Euthanasia and suicide: Working in a home for the elderly I’v seen people in unbelievable pain that no amount of morphine can control or extremely sad situations such as losing all your loved ones, your privacy, your eyesight and both legs who still want to live. People who for various reasons – religion being the most common – believe that still, life is there to be lived until natural death. This is what they wish and this is what they’ll do. So far so fine.

However I’ve also seen people who think different. People who want to die. Including a person who literally pleaded with me to give him something that can make it all end. Yet, in our society, because people with a superior morality decided that “life utill natural death” should not only be a value but also a law, any kind of euthanasia and assisted suicide is strictly prohibited. You have to suffer until the end because we said so. Unnecessary hardship, cruelty. Why?

Is it too “liberal” to believe in a society where reducing unnecessary human suffering is also a fundamental value? Where people are only punished if they harm others, and not get whipped further because they have harmed themselves, or offended the strict moral code of some holier than though?

All has been said and done and Tonio Borg is the new Health Commissioner. He was elected by a democratic vote from MEPs themselves elected by EU citizens. I disagree with his political values especially on immigration and LGBT issues and if I was an MEP I would have voted against him taking the post. I’ll make no secret out it. (That doesn’t mean I don’t appreciate the good things in Dr Borg, such as the fact that during his entire political career he’s never been tainted with any hint of corruption and his good handling of the Libya crisis)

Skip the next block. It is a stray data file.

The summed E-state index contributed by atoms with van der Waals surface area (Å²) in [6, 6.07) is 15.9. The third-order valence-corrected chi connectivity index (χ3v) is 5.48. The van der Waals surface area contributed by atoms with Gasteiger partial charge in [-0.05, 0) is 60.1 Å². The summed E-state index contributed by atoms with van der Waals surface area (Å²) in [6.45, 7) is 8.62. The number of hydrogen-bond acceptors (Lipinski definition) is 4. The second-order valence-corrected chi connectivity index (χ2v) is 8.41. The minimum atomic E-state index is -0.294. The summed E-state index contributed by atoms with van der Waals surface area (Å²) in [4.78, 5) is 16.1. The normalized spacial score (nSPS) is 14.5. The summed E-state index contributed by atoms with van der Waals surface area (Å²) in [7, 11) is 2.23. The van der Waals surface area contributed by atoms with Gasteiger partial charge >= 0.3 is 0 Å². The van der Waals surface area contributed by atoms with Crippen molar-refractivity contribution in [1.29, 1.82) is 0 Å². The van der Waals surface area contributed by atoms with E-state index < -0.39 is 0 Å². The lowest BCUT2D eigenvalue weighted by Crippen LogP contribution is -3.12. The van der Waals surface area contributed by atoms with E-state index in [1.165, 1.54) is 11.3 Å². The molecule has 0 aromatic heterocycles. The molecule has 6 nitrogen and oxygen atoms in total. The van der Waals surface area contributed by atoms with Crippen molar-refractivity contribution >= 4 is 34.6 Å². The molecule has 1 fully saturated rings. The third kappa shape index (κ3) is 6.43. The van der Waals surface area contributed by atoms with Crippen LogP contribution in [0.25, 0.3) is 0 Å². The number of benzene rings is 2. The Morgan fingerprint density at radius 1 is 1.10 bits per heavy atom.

Some Maltese cheered, not necessarily because they agree with Tonio Borg’s values but due to coming from the backwards insular mentality the PNPL kept this country in. I win you lose. Alee-oo Alee-oo. Nivvota lejber halli nghajjru lil ta Gonzi wara l-elezzjoni! I think you got the dripth.

Pathetic, but it’s not these kind of people that bothered me.

The ones that bothered, I dare say even offended, me are the ones who called us Greens as well as the Liberals and some Socialists “intolerant” for opposing Tonio Borg.

Intolerant?

Commissioners such as Tonio Borg are not elected by EU citizens. They are nominated by a Prime Minister while the MEPs have to decide whether they approve them or not. Yet, like the MEPs and sometimes even more, the Commissioners are going to take political decisions on behalf of the European Union’s citizens.

In other words when they vote for a Commissioner, the MEPs have a duty to represent those who voted for them. Otherwise we can throw EU democracy out of the window – and prove the Eurosceptics right.

And this is exactly what we’ve done. The European Green Party (EGP), in complete agreement with Alternattiva Demokratika, felt that Tonio Borg could never represent the “Green voter”. Thus they voted against his nomination.

And lost. Tonio was voted in by a majority of the MEP’s. And like every democratic party we accepted the defeat. Like every democratic party, the EGP will work with the elected Dr Borg to what they believe is the best for the citizens of the European Union.

What’s intolerant about that?

Alternattiva Demokratika has many times claimed that there only cosmetic difference between the two large parties, hence the term PNPL. On immigration, this couldn’t be more true.